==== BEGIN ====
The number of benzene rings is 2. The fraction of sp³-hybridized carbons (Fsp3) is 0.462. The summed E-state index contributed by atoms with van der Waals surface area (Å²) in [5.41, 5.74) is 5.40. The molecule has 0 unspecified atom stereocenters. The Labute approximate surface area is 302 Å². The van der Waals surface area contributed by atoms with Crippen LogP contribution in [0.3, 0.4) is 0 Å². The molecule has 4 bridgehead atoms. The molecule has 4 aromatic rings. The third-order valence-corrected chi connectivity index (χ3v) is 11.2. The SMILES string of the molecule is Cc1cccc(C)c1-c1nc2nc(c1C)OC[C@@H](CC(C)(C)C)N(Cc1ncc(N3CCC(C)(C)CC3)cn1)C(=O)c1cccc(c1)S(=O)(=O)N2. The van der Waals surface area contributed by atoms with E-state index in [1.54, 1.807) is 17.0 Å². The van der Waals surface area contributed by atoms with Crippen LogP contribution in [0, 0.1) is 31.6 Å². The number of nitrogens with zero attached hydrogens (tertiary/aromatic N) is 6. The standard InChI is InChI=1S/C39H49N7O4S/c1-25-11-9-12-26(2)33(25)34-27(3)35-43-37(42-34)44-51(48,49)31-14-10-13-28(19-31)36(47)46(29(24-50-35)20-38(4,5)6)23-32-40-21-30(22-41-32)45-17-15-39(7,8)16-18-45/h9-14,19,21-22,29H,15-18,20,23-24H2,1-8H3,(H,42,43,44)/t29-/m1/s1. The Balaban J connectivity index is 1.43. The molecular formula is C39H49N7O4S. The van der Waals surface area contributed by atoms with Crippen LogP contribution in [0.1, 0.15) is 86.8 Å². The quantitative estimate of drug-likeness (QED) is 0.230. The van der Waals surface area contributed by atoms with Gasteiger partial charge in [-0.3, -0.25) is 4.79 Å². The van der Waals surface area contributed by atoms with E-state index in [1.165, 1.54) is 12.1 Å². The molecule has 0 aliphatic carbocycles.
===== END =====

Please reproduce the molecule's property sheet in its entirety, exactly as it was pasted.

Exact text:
The number of benzene rings is 2. The fraction of sp³-hybridized carbons (Fsp3) is 0.462. The summed E-state index contributed by atoms with van der Waals surface area (Å²) in [5.41, 5.74) is 5.40. The molecule has 0 unspecified atom stereocenters. The Labute approximate surface area is 302 Å². The van der Waals surface area contributed by atoms with Crippen LogP contribution in [0.3, 0.4) is 0 Å². The molecule has 4 bridgehead atoms. The molecule has 4 aromatic rings. The third-order valence-corrected chi connectivity index (χ3v) is 11.2. The SMILES string of the molecule is Cc1cccc(C)c1-c1nc2nc(c1C)OC[C@@H](CC(C)(C)C)N(Cc1ncc(N3CCC(C)(C)CC3)cn1)C(=O)c1cccc(c1)S(=O)(=O)N2. The van der Waals surface area contributed by atoms with E-state index in [1.54, 1.807) is 17.0 Å². The van der Waals surface area contributed by atoms with Crippen LogP contribution in [0, 0.1) is 31.6 Å². The number of nitrogens with zero attached hydrogens (tertiary/aromatic N) is 6. The standard InChI is InChI=1S/C39H49N7O4S/c1-25-11-9-12-26(2)33(25)34-27(3)35-43-37(42-34)44-51(48,49)31-14-10-13-28(19-31)36(47)46(29(24-50-35)20-38(4,5)6)23-32-40-21-30(22-41-32)45-17-15-39(7,8)16-18-45/h9-14,19,21-22,29H,15-18,20,23-24H2,1-8H3,(H,42,43,44)/t29-/m1/s1. The Balaban J connectivity index is 1.43. The molecular formula is C39H49N7O4S. The van der Waals surface area contributed by atoms with Crippen LogP contribution in [0.1, 0.15) is 86.8 Å². The quantitative estimate of drug-likeness (QED) is 0.230. The van der Waals surface area contributed by atoms with Gasteiger partial charge in [-0.3, -0.25) is 4.79 Å². The van der Waals surface area contributed by atoms with E-state index in [1.165, 1.54) is 12.1 Å². The molecule has 0 aliphatic carbocycles.